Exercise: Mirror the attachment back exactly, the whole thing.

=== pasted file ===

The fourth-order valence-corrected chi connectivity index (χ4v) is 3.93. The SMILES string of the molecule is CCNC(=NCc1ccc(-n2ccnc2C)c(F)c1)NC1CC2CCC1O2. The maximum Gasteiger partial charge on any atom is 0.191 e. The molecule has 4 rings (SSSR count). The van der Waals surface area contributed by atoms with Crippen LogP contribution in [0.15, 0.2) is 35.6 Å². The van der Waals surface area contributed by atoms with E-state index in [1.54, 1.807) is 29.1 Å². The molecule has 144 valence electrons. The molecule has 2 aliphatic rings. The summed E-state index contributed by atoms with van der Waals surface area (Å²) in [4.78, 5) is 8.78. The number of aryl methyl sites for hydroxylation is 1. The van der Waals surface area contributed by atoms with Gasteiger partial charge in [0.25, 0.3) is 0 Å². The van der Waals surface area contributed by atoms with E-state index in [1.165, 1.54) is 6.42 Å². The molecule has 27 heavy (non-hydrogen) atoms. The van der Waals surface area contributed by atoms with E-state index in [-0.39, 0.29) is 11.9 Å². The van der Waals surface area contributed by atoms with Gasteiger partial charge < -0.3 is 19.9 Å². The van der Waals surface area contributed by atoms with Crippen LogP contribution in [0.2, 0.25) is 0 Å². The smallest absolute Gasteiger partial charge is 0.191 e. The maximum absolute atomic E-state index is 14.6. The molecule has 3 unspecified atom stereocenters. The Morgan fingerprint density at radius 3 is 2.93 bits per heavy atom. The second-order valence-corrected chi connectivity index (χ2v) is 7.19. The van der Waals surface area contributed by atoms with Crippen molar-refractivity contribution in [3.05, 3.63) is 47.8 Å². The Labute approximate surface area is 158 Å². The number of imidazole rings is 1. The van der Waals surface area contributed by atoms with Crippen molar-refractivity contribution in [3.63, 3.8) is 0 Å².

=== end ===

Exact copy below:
The fourth-order valence-corrected chi connectivity index (χ4v) is 3.93. The SMILES string of the molecule is CCNC(=NCc1ccc(-n2ccnc2C)c(F)c1)NC1CC2CCC1O2. The maximum Gasteiger partial charge on any atom is 0.191 e. The molecule has 4 rings (SSSR count). The van der Waals surface area contributed by atoms with Crippen LogP contribution in [0.15, 0.2) is 35.6 Å². The van der Waals surface area contributed by atoms with E-state index in [1.54, 1.807) is 29.1 Å². The molecule has 144 valence electrons. The molecule has 2 aliphatic rings. The summed E-state index contributed by atoms with van der Waals surface area (Å²) in [4.78, 5) is 8.78. The number of aryl methyl sites for hydroxylation is 1. The van der Waals surface area contributed by atoms with Gasteiger partial charge in [0.25, 0.3) is 0 Å². The van der Waals surface area contributed by atoms with E-state index in [1.165, 1.54) is 6.42 Å². The molecule has 27 heavy (non-hydrogen) atoms. The van der Waals surface area contributed by atoms with E-state index in [-0.39, 0.29) is 11.9 Å². The van der Waals surface area contributed by atoms with Gasteiger partial charge < -0.3 is 19.9 Å². The van der Waals surface area contributed by atoms with Crippen LogP contribution in [0.2, 0.25) is 0 Å². The smallest absolute Gasteiger partial charge is 0.191 e. The maximum absolute atomic E-state index is 14.6. The molecule has 3 unspecified atom stereocenters. The Morgan fingerprint density at radius 3 is 2.93 bits per heavy atom. The second-order valence-corrected chi connectivity index (χ2v) is 7.19. The van der Waals surface area contributed by atoms with Crippen molar-refractivity contribution in [3.05, 3.63) is 47.8 Å². The Labute approximate surface area is 158 Å². The number of imidazole rings is 1. The van der Waals surface area contributed by atoms with Crippen molar-refractivity contribution in [3.63, 3.8) is 0 Å².